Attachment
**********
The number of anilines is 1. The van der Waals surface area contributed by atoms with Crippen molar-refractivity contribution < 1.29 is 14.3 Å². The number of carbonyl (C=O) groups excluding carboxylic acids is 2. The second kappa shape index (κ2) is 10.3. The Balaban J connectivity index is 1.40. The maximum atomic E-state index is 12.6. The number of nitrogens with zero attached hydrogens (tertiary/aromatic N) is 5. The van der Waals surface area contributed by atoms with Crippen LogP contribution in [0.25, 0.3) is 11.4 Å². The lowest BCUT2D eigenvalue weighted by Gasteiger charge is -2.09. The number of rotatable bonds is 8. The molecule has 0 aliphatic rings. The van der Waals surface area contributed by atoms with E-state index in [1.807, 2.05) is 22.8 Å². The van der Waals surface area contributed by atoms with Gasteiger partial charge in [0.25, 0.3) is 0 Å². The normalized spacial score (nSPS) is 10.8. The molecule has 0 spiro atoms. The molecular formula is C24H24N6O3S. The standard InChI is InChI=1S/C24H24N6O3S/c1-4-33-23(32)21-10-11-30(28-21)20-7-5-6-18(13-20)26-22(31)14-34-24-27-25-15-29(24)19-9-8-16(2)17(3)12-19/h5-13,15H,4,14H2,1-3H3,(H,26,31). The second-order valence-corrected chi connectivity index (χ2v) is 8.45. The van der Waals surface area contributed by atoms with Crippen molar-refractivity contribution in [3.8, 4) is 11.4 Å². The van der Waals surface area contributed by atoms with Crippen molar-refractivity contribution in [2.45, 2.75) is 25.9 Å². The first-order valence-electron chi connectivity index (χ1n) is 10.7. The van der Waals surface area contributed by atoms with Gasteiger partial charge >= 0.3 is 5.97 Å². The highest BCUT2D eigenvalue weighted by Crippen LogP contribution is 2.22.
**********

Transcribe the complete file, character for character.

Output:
The number of anilines is 1. The van der Waals surface area contributed by atoms with Crippen molar-refractivity contribution < 1.29 is 14.3 Å². The number of carbonyl (C=O) groups excluding carboxylic acids is 2. The second kappa shape index (κ2) is 10.3. The Balaban J connectivity index is 1.40. The maximum atomic E-state index is 12.6. The number of nitrogens with zero attached hydrogens (tertiary/aromatic N) is 5. The van der Waals surface area contributed by atoms with Crippen LogP contribution in [0.25, 0.3) is 11.4 Å². The lowest BCUT2D eigenvalue weighted by Gasteiger charge is -2.09. The number of rotatable bonds is 8. The molecule has 0 aliphatic rings. The van der Waals surface area contributed by atoms with E-state index in [1.807, 2.05) is 22.8 Å². The van der Waals surface area contributed by atoms with Gasteiger partial charge in [0.25, 0.3) is 0 Å². The normalized spacial score (nSPS) is 10.8. The molecule has 0 spiro atoms. The molecular formula is C24H24N6O3S. The standard InChI is InChI=1S/C24H24N6O3S/c1-4-33-23(32)21-10-11-30(28-21)20-7-5-6-18(13-20)26-22(31)14-34-24-27-25-15-29(24)19-9-8-16(2)17(3)12-19/h5-13,15H,4,14H2,1-3H3,(H,26,31). The second-order valence-corrected chi connectivity index (χ2v) is 8.45. The van der Waals surface area contributed by atoms with Crippen molar-refractivity contribution in [3.8, 4) is 11.4 Å². The van der Waals surface area contributed by atoms with Crippen molar-refractivity contribution in [2.45, 2.75) is 25.9 Å². The first-order valence-electron chi connectivity index (χ1n) is 10.7. The van der Waals surface area contributed by atoms with Gasteiger partial charge >= 0.3 is 5.97 Å². The highest BCUT2D eigenvalue weighted by Crippen LogP contribution is 2.22.